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Obesity and Physically Demanding Work

T he obesity epidemic is likely to have a particularly harsh impact on Texas companies hiring for physically challenging jobs — those in construction, homebuilding, oil exploration and the manufacture of oil and gas machinery, among other fields.

A 2009 study showed that “obesity increases the risk of work disability due to osteoarthritis and cardiovascular disease”

Such jobs require functional strength, balance and stamina, and the demand for candidates to fill them is increasing. In 2010, for example, Texas’ mining and logging sector — primarily oil and gas companies — led the state in job growth, adding more than 23,000 jobs.

Texas manufacturers saw expanded hiring in 2010 as well, much of it driven by increased demand for oil and natural gas drilling rigs. Rig construction accounted for the largest share of manufacturing job growth, with an increase of 13,400 jobs.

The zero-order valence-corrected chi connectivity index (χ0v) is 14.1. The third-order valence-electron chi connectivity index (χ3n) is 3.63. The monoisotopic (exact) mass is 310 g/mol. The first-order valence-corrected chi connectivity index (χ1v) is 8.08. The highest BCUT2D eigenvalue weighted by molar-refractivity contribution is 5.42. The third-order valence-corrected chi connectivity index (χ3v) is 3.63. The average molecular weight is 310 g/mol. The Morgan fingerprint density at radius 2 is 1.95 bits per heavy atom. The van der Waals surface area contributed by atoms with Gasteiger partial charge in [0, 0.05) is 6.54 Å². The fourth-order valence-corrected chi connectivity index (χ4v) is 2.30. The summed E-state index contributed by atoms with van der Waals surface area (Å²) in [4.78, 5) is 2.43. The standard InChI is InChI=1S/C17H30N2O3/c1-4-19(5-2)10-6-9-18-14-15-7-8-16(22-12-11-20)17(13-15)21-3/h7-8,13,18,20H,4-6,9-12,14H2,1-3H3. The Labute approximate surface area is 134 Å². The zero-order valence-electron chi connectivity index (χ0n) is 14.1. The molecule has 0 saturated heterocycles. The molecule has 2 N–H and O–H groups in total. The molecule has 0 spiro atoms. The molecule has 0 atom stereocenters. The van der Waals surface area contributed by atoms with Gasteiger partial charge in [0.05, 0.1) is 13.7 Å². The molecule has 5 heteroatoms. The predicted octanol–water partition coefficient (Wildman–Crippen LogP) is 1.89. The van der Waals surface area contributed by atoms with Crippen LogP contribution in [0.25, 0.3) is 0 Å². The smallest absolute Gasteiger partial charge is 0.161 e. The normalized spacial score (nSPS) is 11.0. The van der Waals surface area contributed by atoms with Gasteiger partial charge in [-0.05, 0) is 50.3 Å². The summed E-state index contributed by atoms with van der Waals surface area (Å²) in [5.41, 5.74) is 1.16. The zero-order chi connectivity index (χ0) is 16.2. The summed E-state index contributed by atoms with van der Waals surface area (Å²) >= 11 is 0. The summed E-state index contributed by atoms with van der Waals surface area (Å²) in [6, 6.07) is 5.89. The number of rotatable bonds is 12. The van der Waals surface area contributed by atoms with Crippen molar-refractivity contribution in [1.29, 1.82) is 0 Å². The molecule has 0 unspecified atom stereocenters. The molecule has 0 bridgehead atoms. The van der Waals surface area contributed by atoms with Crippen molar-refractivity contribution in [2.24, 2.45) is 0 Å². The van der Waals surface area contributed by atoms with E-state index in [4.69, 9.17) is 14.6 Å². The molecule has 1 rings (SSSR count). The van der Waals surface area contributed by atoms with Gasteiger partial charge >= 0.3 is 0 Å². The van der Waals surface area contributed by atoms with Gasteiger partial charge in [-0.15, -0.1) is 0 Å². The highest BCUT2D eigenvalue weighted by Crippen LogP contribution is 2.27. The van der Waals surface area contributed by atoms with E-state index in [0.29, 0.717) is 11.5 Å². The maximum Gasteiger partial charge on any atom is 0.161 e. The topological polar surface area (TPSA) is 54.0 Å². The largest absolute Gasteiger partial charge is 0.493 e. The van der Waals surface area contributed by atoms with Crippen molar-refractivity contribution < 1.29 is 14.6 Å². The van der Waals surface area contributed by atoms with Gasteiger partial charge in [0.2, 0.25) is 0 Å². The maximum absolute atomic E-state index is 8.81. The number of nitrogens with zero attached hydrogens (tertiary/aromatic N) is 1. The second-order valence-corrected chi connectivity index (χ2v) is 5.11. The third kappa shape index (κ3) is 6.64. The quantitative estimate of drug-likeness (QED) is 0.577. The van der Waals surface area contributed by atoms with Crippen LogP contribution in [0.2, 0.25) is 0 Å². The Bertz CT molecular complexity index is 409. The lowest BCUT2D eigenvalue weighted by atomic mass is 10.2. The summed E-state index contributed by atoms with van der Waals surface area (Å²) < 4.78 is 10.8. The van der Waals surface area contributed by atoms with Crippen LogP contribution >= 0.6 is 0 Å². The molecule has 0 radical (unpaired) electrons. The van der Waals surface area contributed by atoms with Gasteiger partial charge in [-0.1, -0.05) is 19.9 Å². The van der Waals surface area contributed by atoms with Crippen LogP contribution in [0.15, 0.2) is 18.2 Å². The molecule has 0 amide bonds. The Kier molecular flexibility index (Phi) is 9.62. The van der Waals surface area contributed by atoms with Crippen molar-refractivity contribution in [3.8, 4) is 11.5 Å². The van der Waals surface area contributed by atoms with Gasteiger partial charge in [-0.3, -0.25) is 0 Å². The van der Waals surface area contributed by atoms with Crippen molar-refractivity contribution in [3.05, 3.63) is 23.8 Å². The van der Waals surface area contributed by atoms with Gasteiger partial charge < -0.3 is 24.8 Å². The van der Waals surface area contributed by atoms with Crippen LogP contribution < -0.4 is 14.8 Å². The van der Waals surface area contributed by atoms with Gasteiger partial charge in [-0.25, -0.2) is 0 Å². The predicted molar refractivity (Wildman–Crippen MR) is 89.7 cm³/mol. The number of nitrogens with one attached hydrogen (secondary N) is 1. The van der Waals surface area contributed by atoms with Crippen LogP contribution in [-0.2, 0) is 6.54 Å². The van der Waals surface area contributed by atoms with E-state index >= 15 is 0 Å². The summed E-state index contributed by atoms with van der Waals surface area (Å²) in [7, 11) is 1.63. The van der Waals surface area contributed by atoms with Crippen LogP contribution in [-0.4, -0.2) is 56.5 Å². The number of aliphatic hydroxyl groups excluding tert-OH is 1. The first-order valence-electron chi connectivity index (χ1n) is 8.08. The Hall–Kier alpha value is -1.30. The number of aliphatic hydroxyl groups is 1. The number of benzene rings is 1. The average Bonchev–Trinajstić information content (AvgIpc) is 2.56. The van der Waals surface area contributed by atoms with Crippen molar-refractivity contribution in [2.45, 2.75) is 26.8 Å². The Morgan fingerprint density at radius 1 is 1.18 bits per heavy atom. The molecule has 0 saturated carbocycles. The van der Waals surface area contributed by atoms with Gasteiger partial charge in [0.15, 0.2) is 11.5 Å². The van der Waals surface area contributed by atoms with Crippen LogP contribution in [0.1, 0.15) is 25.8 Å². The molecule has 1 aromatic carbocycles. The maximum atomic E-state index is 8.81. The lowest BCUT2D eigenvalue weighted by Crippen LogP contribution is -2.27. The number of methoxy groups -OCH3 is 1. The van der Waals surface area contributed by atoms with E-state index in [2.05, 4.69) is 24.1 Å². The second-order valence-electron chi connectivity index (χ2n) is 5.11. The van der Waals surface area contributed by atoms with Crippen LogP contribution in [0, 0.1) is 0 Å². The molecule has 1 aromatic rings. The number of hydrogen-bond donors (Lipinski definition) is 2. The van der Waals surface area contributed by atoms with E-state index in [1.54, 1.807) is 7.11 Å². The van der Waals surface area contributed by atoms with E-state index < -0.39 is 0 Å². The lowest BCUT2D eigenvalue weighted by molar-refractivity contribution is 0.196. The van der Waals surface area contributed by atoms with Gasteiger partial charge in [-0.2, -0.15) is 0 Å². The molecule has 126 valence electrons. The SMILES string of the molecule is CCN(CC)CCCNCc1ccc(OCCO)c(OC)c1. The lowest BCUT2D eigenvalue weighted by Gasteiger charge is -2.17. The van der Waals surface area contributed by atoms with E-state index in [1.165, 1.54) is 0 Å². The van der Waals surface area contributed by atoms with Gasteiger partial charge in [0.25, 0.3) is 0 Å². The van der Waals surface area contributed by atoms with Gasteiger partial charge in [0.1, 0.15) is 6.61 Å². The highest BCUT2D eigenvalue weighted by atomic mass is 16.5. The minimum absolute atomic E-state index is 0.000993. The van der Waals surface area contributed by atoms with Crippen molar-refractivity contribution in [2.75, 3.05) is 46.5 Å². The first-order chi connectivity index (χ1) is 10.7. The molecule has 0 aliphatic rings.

The effect of the obesity epidemic on the number of workers available for physically demanding jobs is difficult to gauge, but the link between obesity and work disability in general is well documented. A 2009 study by the German Cancer Research Center in Heidelberg, for instance, showed that “obesity increases the risk of work disability due to osteoarthritis and cardiovascular disease.”62

End Notes

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  • 62 H. Claessen, V Arndt, C Drath, H. Brenner, “Overweight, Obesity and Risk of Work Disability: A Cohort Study of Construction Workers in Germany,” Occupational and Environmental Medicine (2009), pp. 402-409.
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